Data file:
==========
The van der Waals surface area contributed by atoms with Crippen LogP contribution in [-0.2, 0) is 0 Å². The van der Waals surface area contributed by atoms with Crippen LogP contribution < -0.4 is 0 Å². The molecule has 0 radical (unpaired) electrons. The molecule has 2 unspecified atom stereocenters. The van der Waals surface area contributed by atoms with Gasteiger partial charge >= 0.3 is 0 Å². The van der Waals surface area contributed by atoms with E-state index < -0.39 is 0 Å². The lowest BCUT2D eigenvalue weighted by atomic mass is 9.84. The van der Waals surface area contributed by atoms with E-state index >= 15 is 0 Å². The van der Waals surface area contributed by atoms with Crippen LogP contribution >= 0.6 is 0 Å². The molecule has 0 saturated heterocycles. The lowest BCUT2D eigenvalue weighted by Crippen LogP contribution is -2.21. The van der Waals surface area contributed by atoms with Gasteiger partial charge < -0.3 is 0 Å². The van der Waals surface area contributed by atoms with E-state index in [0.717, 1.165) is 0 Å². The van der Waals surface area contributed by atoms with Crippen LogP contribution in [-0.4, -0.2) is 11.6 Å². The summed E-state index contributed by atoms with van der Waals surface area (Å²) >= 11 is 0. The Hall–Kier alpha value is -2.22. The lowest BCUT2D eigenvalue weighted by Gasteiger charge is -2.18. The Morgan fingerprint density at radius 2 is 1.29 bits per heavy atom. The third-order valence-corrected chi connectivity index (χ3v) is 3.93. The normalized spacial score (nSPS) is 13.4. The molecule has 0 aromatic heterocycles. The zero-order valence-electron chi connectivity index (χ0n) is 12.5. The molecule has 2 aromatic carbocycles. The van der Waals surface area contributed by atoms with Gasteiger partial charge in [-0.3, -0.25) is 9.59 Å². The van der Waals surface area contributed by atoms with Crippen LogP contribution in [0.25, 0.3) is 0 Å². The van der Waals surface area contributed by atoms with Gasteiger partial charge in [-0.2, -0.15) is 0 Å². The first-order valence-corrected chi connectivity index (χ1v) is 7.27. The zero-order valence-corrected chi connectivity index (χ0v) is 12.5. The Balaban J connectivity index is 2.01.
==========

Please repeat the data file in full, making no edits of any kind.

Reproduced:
The van der Waals surface area contributed by atoms with Crippen LogP contribution in [-0.2, 0) is 0 Å². The van der Waals surface area contributed by atoms with Crippen LogP contribution < -0.4 is 0 Å². The molecule has 0 radical (unpaired) electrons. The molecule has 2 unspecified atom stereocenters. The van der Waals surface area contributed by atoms with Gasteiger partial charge >= 0.3 is 0 Å². The van der Waals surface area contributed by atoms with E-state index < -0.39 is 0 Å². The lowest BCUT2D eigenvalue weighted by atomic mass is 9.84. The van der Waals surface area contributed by atoms with E-state index >= 15 is 0 Å². The van der Waals surface area contributed by atoms with Crippen LogP contribution >= 0.6 is 0 Å². The molecule has 0 saturated heterocycles. The lowest BCUT2D eigenvalue weighted by Crippen LogP contribution is -2.21. The van der Waals surface area contributed by atoms with Gasteiger partial charge < -0.3 is 0 Å². The van der Waals surface area contributed by atoms with E-state index in [0.717, 1.165) is 0 Å². The van der Waals surface area contributed by atoms with Crippen LogP contribution in [-0.4, -0.2) is 11.6 Å². The summed E-state index contributed by atoms with van der Waals surface area (Å²) >= 11 is 0. The Hall–Kier alpha value is -2.22. The lowest BCUT2D eigenvalue weighted by Gasteiger charge is -2.18. The Morgan fingerprint density at radius 2 is 1.29 bits per heavy atom. The third-order valence-corrected chi connectivity index (χ3v) is 3.93. The normalized spacial score (nSPS) is 13.4. The molecule has 0 aromatic heterocycles. The zero-order valence-electron chi connectivity index (χ0n) is 12.5. The molecule has 2 aromatic carbocycles. The van der Waals surface area contributed by atoms with Gasteiger partial charge in [-0.3, -0.25) is 9.59 Å². The van der Waals surface area contributed by atoms with Crippen LogP contribution in [0.25, 0.3) is 0 Å². The van der Waals surface area contributed by atoms with Gasteiger partial charge in [-0.2, -0.15) is 0 Å². The first-order valence-corrected chi connectivity index (χ1v) is 7.27. The zero-order valence-corrected chi connectivity index (χ0v) is 12.5. The Balaban J connectivity index is 2.01.